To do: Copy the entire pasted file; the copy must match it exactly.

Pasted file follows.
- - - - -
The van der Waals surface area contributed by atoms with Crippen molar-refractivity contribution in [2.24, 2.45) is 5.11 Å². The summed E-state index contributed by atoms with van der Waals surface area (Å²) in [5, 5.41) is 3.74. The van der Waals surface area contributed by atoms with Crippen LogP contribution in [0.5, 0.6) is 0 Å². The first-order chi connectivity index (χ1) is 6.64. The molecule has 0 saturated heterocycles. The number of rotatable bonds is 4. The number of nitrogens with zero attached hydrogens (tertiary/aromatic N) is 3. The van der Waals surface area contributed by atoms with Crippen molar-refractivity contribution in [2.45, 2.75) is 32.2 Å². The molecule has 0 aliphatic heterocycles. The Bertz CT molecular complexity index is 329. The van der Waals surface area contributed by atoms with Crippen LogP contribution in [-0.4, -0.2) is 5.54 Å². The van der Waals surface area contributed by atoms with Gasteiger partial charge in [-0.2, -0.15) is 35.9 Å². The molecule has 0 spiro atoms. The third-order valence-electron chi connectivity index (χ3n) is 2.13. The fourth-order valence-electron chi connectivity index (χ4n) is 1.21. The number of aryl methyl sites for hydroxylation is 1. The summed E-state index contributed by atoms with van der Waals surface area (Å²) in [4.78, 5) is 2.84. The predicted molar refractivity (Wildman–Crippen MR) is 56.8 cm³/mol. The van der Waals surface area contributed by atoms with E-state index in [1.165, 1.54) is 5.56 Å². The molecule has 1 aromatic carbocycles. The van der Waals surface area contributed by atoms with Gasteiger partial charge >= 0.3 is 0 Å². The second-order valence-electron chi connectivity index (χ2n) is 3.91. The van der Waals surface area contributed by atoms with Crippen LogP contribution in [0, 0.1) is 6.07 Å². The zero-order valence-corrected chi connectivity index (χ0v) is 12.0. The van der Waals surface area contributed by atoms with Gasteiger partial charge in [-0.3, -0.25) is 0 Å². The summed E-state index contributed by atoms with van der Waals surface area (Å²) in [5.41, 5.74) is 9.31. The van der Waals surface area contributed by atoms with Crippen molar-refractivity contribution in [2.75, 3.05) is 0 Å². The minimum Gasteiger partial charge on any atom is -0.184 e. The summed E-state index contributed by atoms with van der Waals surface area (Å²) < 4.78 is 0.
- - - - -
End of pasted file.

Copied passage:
The van der Waals surface area contributed by atoms with Crippen molar-refractivity contribution in [2.24, 2.45) is 5.11 Å². The summed E-state index contributed by atoms with van der Waals surface area (Å²) in [5, 5.41) is 3.74. The van der Waals surface area contributed by atoms with Crippen LogP contribution in [0.5, 0.6) is 0 Å². The first-order chi connectivity index (χ1) is 6.64. The molecule has 0 saturated heterocycles. The number of rotatable bonds is 4. The number of nitrogens with zero attached hydrogens (tertiary/aromatic N) is 3. The van der Waals surface area contributed by atoms with Crippen molar-refractivity contribution in [2.45, 2.75) is 32.2 Å². The molecule has 0 aliphatic heterocycles. The Bertz CT molecular complexity index is 329. The van der Waals surface area contributed by atoms with Crippen LogP contribution in [-0.4, -0.2) is 5.54 Å². The van der Waals surface area contributed by atoms with Gasteiger partial charge in [-0.2, -0.15) is 35.9 Å². The molecule has 0 spiro atoms. The third-order valence-electron chi connectivity index (χ3n) is 2.13. The fourth-order valence-electron chi connectivity index (χ4n) is 1.21. The number of aryl methyl sites for hydroxylation is 1. The summed E-state index contributed by atoms with van der Waals surface area (Å²) in [4.78, 5) is 2.84. The predicted molar refractivity (Wildman–Crippen MR) is 56.8 cm³/mol. The van der Waals surface area contributed by atoms with E-state index in [1.165, 1.54) is 5.56 Å². The molecule has 1 aromatic carbocycles. The van der Waals surface area contributed by atoms with Gasteiger partial charge >= 0.3 is 0 Å². The second-order valence-electron chi connectivity index (χ2n) is 3.91. The van der Waals surface area contributed by atoms with Crippen LogP contribution in [0, 0.1) is 6.07 Å². The zero-order valence-corrected chi connectivity index (χ0v) is 12.0. The van der Waals surface area contributed by atoms with Gasteiger partial charge in [-0.3, -0.25) is 0 Å². The summed E-state index contributed by atoms with van der Waals surface area (Å²) in [5.41, 5.74) is 9.31. The van der Waals surface area contributed by atoms with Crippen molar-refractivity contribution in [2.75, 3.05) is 0 Å². The minimum Gasteiger partial charge on any atom is -0.184 e. The summed E-state index contributed by atoms with van der Waals surface area (Å²) < 4.78 is 0.